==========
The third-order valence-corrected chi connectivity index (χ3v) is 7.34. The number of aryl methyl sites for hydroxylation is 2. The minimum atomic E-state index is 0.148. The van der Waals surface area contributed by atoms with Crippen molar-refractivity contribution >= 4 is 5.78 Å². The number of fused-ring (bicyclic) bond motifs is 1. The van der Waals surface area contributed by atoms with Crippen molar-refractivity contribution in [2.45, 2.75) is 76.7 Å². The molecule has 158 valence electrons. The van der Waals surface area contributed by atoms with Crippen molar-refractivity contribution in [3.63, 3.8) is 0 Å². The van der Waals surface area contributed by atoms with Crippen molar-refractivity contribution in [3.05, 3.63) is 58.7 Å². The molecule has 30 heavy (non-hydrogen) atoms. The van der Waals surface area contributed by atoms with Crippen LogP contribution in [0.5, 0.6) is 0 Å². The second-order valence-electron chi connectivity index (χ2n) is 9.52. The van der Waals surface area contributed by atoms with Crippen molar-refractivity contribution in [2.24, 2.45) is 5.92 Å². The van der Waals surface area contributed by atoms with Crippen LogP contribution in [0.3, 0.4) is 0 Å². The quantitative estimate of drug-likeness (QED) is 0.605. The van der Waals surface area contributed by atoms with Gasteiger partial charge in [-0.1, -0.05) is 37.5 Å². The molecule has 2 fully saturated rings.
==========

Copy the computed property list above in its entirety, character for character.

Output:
The third-order valence-corrected chi connectivity index (χ3v) is 7.34. The number of aryl methyl sites for hydroxylation is 2. The minimum atomic E-state index is 0.148. The van der Waals surface area contributed by atoms with Crippen molar-refractivity contribution >= 4 is 5.78 Å². The number of fused-ring (bicyclic) bond motifs is 1. The van der Waals surface area contributed by atoms with Crippen molar-refractivity contribution in [2.45, 2.75) is 76.7 Å². The molecule has 158 valence electrons. The van der Waals surface area contributed by atoms with Crippen molar-refractivity contribution in [3.63, 3.8) is 0 Å². The van der Waals surface area contributed by atoms with Crippen molar-refractivity contribution in [3.05, 3.63) is 58.7 Å². The molecule has 30 heavy (non-hydrogen) atoms. The van der Waals surface area contributed by atoms with Crippen LogP contribution in [0.5, 0.6) is 0 Å². The second-order valence-electron chi connectivity index (χ2n) is 9.52. The van der Waals surface area contributed by atoms with Crippen molar-refractivity contribution in [2.24, 2.45) is 5.92 Å². The van der Waals surface area contributed by atoms with Crippen LogP contribution in [0.3, 0.4) is 0 Å². The quantitative estimate of drug-likeness (QED) is 0.605. The van der Waals surface area contributed by atoms with Gasteiger partial charge in [-0.1, -0.05) is 37.5 Å². The molecule has 2 fully saturated rings.